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dc.contributor.authorZehr, Konrad
dc.date.accessioned2015-10-13T14:58:27Z
dc.date.available2015-10-13T14:58:27Z
dc.date.created2015-04-26
dc.date.issued2015-04-26
dc.identifier.urihttp://hdl.handle.net/123456789/618
dc.description.abstractWetlands within the boundaries of suburbs can be adversely affected by rainfall runoff and storm water inputs. These wetlands may need to be monitored more frequently and drainage patterns modified to protect the wetlands from excessive exposure to potentially toxic runoff entering the wetland waters. This is especially true if more suburban development with its associated construction of buildings, roads, lawns, and loss of natural landscapes occurs around the wetlands. Suburban nature preserve workers noted less frog calling in the past few years in two suburban wetlands. There was concern about the water quality of these wetlands, especially since an expansive new lawn had been added adjacent to one of the wetlands within the past few years. It is speculated that an increase in lawn runoff has adversely changed the quality of the wetland water and that this should be more evident after significant rainfalls. During the summer and autumn of 2014, and the spring of 2015, water samples were taken from these two wetlands and tested for pH, nitrates, and phosphates and compared to the amounts of precipitation during the 24 hour period of the sampling date. It is anticipated that wetland phosphate and nitrate levels would increase, and pH levels would decrease with increasing amounts of precipitation. Macroinvertebrate sampling was also done in the late autumn of 2014 to assess for species diversity and richness as bioindicators of wetland health. Results showed that the pH did decrease with increasing amounts of precipitation at the wetland with the newly added adjacent lawn, but not at the other wetland. However, the mean pH values at both wetlands were not statistically different. The phosphate levels were abnormally high at both wetlands being 1.0 ppm. However after a rainfall of ~5 inches the phosphate levels increased at one wetland but decreased at the other wetland. The nitrate levels were within the healthy range at both wetlands throughout the study. Macroinvertebrate sampling results lacked biodiversity showing a predominance of scrapers at both sites.en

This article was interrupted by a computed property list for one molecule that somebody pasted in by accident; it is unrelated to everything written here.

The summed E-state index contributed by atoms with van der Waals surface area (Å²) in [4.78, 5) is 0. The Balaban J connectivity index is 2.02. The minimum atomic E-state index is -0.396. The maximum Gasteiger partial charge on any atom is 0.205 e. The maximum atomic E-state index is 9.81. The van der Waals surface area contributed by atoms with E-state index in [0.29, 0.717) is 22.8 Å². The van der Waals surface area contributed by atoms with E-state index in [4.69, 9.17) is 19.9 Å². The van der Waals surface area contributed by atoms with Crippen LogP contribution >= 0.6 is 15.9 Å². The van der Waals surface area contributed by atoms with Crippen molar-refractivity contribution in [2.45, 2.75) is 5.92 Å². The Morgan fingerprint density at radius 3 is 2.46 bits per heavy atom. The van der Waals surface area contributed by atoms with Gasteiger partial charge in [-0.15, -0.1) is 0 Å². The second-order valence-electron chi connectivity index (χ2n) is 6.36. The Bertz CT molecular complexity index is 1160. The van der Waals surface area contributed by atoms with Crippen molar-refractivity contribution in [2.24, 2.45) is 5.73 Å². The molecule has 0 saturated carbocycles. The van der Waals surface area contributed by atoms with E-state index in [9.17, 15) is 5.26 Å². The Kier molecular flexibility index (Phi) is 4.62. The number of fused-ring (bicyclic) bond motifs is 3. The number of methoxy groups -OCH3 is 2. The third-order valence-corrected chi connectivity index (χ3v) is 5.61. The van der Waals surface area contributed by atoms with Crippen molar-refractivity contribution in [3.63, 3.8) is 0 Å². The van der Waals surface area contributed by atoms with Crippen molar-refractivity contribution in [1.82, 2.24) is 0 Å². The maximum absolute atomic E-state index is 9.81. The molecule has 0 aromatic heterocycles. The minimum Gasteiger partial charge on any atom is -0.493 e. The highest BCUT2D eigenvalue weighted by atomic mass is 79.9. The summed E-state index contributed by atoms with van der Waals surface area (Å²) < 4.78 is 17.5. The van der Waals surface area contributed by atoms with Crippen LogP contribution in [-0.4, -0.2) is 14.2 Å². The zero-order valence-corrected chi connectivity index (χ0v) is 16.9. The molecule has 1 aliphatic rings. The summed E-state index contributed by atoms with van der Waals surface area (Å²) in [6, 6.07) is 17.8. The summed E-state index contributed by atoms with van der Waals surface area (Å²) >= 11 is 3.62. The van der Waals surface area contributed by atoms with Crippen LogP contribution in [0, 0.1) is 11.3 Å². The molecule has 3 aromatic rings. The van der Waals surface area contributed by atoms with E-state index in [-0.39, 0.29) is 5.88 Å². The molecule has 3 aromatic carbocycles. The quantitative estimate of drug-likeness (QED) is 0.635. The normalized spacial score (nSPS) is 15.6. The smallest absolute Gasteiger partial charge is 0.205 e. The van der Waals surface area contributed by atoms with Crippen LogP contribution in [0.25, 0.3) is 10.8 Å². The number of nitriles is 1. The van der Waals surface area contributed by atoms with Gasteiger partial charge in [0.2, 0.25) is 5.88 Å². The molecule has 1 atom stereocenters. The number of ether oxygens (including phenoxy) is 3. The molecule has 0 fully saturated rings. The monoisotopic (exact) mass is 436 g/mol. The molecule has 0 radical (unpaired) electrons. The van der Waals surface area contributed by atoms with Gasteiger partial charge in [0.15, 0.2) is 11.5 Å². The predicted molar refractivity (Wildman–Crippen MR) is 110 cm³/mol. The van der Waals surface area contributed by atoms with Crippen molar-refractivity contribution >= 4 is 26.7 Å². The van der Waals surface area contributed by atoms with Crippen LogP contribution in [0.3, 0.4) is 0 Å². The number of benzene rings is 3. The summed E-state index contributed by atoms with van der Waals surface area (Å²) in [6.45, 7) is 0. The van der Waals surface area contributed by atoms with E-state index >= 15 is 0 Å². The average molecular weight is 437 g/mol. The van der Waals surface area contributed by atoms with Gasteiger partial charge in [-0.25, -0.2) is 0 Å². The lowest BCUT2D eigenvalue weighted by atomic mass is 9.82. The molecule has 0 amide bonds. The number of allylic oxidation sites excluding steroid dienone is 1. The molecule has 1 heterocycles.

dc.language.isoen_USen
dc.titleThe Effects of Rainfall Runoff on Suburban Wetland Water Qualityen
dc.typeThesisen


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